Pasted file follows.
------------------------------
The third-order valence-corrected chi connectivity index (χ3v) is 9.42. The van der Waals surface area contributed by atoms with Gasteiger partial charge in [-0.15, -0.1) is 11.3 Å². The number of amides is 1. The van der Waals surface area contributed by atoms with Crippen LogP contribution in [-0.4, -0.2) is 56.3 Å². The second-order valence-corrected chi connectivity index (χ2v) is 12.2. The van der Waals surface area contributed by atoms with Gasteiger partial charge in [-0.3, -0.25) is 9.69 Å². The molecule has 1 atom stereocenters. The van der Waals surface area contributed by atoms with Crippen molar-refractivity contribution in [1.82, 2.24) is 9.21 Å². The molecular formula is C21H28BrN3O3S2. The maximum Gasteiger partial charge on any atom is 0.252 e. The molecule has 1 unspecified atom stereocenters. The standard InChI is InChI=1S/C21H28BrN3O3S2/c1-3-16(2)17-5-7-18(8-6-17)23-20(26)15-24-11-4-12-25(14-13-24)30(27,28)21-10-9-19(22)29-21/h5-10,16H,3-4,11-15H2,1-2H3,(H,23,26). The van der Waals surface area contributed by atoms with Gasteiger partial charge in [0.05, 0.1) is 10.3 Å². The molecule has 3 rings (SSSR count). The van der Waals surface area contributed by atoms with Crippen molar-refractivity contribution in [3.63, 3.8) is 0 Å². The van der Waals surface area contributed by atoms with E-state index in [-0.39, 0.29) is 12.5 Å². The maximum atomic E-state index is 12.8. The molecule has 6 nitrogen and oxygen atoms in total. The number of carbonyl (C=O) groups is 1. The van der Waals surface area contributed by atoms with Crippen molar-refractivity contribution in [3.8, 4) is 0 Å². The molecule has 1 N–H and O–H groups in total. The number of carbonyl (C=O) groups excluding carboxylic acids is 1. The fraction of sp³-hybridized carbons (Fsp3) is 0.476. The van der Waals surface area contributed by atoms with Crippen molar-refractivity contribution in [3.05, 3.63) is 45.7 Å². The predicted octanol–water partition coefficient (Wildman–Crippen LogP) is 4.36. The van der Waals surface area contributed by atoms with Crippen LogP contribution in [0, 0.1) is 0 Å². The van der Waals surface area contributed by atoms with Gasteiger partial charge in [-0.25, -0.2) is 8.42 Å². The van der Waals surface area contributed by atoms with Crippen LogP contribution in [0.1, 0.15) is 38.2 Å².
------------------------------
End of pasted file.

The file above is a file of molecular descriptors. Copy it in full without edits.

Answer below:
The third-order valence-corrected chi connectivity index (χ3v) is 9.42. The van der Waals surface area contributed by atoms with Gasteiger partial charge in [-0.15, -0.1) is 11.3 Å². The number of amides is 1. The van der Waals surface area contributed by atoms with Crippen LogP contribution in [-0.4, -0.2) is 56.3 Å². The second-order valence-corrected chi connectivity index (χ2v) is 12.2. The van der Waals surface area contributed by atoms with Gasteiger partial charge in [-0.3, -0.25) is 9.69 Å². The molecule has 1 atom stereocenters. The van der Waals surface area contributed by atoms with Crippen molar-refractivity contribution in [1.82, 2.24) is 9.21 Å². The molecular formula is C21H28BrN3O3S2. The maximum Gasteiger partial charge on any atom is 0.252 e. The molecule has 1 unspecified atom stereocenters. The standard InChI is InChI=1S/C21H28BrN3O3S2/c1-3-16(2)17-5-7-18(8-6-17)23-20(26)15-24-11-4-12-25(14-13-24)30(27,28)21-10-9-19(22)29-21/h5-10,16H,3-4,11-15H2,1-2H3,(H,23,26). The van der Waals surface area contributed by atoms with Gasteiger partial charge in [0.05, 0.1) is 10.3 Å². The molecule has 3 rings (SSSR count). The van der Waals surface area contributed by atoms with Crippen molar-refractivity contribution in [3.63, 3.8) is 0 Å². The van der Waals surface area contributed by atoms with E-state index in [-0.39, 0.29) is 12.5 Å². The maximum atomic E-state index is 12.8. The molecule has 6 nitrogen and oxygen atoms in total. The number of carbonyl (C=O) groups is 1. The van der Waals surface area contributed by atoms with Crippen molar-refractivity contribution in [3.8, 4) is 0 Å². The molecule has 1 N–H and O–H groups in total. The number of carbonyl (C=O) groups excluding carboxylic acids is 1. The fraction of sp³-hybridized carbons (Fsp3) is 0.476. The van der Waals surface area contributed by atoms with Crippen molar-refractivity contribution in [3.05, 3.63) is 45.7 Å². The predicted octanol–water partition coefficient (Wildman–Crippen LogP) is 4.36. The van der Waals surface area contributed by atoms with Crippen LogP contribution in [0, 0.1) is 0 Å². The van der Waals surface area contributed by atoms with Gasteiger partial charge in [-0.25, -0.2) is 8.42 Å². The van der Waals surface area contributed by atoms with Crippen LogP contribution in [0.1, 0.15) is 38.2 Å².